IYM Right to Marry Blog

Don’t Hate, Appreciate

Normally I don't have trouble with technology, but Audition gave me some serious problems.

It wasn't so much the actual workings of the program -- everything was great, no glitches or anything. No, the drama I had was with saving my progress, which was what I least expected could go wrong. I took all the steps that were necessary -- saving the file into my Userdirs folder as soon as possible, saving my progress every time I had the chance. It never seemed to matter, though, because the next day I would log on to a Mac and it wouldn't be there anymore! Only on the third try did I finally triumph in saving it in the right place where it would stay.

Although this was inefficient, time-consuming, and downright frustrating, completing the rough editing over and over again gave me the opportunity to hear the Moores' story multiple times and understand their struggle with racism and discrimination against interracial marriage. One particular quote from Thom has not left my brain since Monday:

I remember when I was twelve years old, my mom said to me, “Hey, Thom, let’s go downtown,” downtown Pittsburgh, “We’ll have a birthday celebration,” “birthday lunch,” and I said, “Great” so she says, “You can go anywhere you want” and so I picked a restaurant to go into and she said, “Oh, but we can’t go there because they won’t serve us.” That was a shock to me. I didn’t know what that meant.


Now let's get serious for a moment. People casually make racist jokes every day. They talk about race like it's nothing. Many of those people take for granted the progress that the United States has made toward equality in the last century. What they don't realize is that it was ten times worse not too long ago. It wasn't uncommon for people to be kicked out of public buildings and areas just because of their race. What Thom said made me think hard about this, and while I'm not saying that we should pity every African-American person we see, I do think that we should be a little more considerate of them and the things that we say.

On a completely different note, I have to say that I did not expect that finishing my rough editing three times would have any benefits for me, other than the extra practice with Audition. Maybe we all should listen to our assigned interviews a few times and see what insight comes from it.

IYM Right to Marry Blog

Extraordinary Ordinary

One of my favorite things about working on the Right to Marry documentary is the insights it gives me into the lives of people I would never look twice at. The way we are often taught history, we are led to believe that only larger than life individuals change the course of history, but this is hardly true. History is carried forward on the backs of the ordinary, as I've learned, not by necessarily by those in positions of power. I was just recently editing an interview we conducted about an interracial couple. Though they themselves were not active advocates for interracial marriage, they're open-mindedness helped to change the opinions of others around them, who would in turn spread tolerance farther and farther. Though we wouldn't think of the couple as particularly important historically, they nonetheless had an impact on the people around them.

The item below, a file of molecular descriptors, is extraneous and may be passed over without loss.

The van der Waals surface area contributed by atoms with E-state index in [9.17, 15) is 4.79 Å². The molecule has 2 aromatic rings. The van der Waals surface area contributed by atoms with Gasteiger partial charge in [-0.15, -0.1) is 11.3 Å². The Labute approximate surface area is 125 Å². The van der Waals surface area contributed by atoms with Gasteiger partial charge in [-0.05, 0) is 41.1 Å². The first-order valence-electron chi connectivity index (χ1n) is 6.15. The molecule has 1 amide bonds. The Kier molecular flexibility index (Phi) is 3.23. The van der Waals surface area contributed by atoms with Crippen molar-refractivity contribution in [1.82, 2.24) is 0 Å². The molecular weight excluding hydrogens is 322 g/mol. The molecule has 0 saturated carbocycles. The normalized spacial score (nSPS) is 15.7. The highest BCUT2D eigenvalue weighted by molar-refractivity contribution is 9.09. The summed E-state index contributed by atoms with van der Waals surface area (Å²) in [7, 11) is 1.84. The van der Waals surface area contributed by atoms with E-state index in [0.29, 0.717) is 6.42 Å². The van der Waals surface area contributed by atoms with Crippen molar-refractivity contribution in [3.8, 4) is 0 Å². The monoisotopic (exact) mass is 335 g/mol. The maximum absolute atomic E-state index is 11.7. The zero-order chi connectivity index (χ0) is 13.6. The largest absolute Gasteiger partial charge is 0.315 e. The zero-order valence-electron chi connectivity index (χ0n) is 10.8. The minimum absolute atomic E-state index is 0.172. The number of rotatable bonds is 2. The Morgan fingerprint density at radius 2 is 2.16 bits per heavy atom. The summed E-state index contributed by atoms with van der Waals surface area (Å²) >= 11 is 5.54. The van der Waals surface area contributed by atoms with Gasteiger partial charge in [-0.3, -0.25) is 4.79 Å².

IYM Right to Marry Blog

Rough Editing

I just finished my first rough editing assignment, and I thought it was really fun. At first, it took me a while to figure out how to use the software, but once I got the hang of it, it went by really quickly. I enjoyed reading back through the stories selected for rough editing because they are all so interesting and I didn't have a chance to look at all of them before editing. Overall, I really enjoyed editing and I'm excited for the next step - radio spots.

IYM Right to Marry Blog

Rough Editing Was Pretty Rough (at first)

Today, I finally finished my rough editing for the Right to Marry Project. I was assigned one interview with thirteen selected stories within it. These stories were chosen for some outstanding quality they had - be it heartwrenching, astounding, appalling, relatable, etc. I really enjoyed hearing these stories, which were extremely touching and got me thinking. Over the summer, there wasn't too much work for the Right to Marry Project, but listening to the audio and manipulating it really got me back in my oral history groove. To do the rough editing, we used Adobe Audition, which looks pretty daunting when you first look at it. Thankfully, the project leaders provided us with very detailed and helpful instructions (shoutout!) that helped a lot. I also worked with Rima and Sankhya, two other R2M interms, and teamwork made the dream work. We all helped each other through our clumsy first time using this complicated software. It took me about 40 min to just understand what was going on and edit my first story. Once I got the hang of it, it got a lot easier. I was able to do the other 12 stories in 45 minutes. Rough editing was really hard at first, but once I understood it, it became fun! I'm not very tech-savvy, and being able to cut and edit audio makes me feel like I have technological superpowers. I'm really glad that I learned this new skill and I had a lot of fun. I'm so excited for our next step in the Right to Marry project! 

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